After the carousel was restored, fitted with the organ, and all the animals designed and created, Mr. Harrison felt there was something missing. He wanted to top his masterpiece with a carved representation of the joy he hoped it would bring to children. In 1999, he was inspired by the photo of a gleeful young girl featured on the front page of a newspaper. Harrison immediately began carving his “crowning touch”, a delightful representation of an exuberantly happy girl who forever twirls atop the carousel. She tied it all together, appearing to orchestrate the running of the carousel, much like a conductor. This helped inspire his decision to call his creation the “Carousel of Happiness”.
The carousel is in a specially eco-designed multi-sided room, with energy-efficient glass on each side to provide light while blocking ultraviolet rays. Energy-efficient LED lights supplement the natural light from the windows. The green steel roof both wards off snow and is home to the solar panels. A computer monitor is visible on the wall showing the electricity produced by the solar panels. There is an upstairs overlook to appreciate and enjoy the carousel from the top perspective, as well as an activity room and puppet theater for children. The unique flooring in the building is imbedded with tubing to carry heated water from the boiler, making the most of energy efficiency and insulation.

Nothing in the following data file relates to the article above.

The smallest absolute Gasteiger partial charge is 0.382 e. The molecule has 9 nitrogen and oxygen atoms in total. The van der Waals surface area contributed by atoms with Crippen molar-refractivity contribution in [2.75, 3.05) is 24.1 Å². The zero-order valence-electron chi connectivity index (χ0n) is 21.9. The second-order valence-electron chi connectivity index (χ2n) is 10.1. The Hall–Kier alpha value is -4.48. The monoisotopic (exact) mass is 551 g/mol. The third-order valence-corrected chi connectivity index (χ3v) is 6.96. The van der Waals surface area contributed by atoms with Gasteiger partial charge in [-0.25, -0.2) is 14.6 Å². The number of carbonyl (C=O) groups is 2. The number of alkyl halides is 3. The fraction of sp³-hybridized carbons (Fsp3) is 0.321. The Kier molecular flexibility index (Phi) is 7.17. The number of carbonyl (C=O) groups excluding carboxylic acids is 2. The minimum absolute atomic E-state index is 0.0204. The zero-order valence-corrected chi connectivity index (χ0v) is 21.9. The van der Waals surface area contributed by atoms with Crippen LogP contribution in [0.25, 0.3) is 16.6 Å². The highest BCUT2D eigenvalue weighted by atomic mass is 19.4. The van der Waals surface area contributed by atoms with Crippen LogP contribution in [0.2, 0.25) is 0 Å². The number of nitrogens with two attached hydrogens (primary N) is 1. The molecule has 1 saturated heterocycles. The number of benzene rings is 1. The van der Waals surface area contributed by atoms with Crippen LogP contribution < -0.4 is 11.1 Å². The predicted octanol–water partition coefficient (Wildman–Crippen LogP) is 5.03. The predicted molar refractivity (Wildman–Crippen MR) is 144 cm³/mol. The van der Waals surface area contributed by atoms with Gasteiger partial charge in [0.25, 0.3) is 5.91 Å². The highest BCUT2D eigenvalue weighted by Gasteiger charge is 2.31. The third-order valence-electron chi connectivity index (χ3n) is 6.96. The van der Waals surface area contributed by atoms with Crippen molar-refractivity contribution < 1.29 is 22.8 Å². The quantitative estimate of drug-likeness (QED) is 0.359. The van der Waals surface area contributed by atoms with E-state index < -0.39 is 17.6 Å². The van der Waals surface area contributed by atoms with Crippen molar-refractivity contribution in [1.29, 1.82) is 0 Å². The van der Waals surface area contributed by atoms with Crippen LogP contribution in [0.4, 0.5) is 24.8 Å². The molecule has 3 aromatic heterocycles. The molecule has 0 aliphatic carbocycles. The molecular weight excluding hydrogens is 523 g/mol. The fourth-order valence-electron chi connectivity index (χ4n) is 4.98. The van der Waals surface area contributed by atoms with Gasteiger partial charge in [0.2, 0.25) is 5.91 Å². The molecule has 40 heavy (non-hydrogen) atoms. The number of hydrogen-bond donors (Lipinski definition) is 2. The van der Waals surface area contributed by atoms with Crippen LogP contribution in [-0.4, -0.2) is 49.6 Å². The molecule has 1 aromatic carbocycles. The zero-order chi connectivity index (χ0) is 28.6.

The Carousel of Happiness opened in 2010, a full century after the creation of the original carousel and mechanism. It gives all profits to charities benefiting disabled children, and is staffed by cheerful and friendly volunteers. They also man the gift shop, where children’s books describing the carousel can be found. Even in the small distant town of Nederland, the Carousel tries to stay open all year; every day in the summer, and weekends in the winter. In good weather, 500 - 1,000 people enjoy the Carousel, proving that it is truly a Carousel of Happiness. It should be a must-see on any visitor's list, even if you don't have children.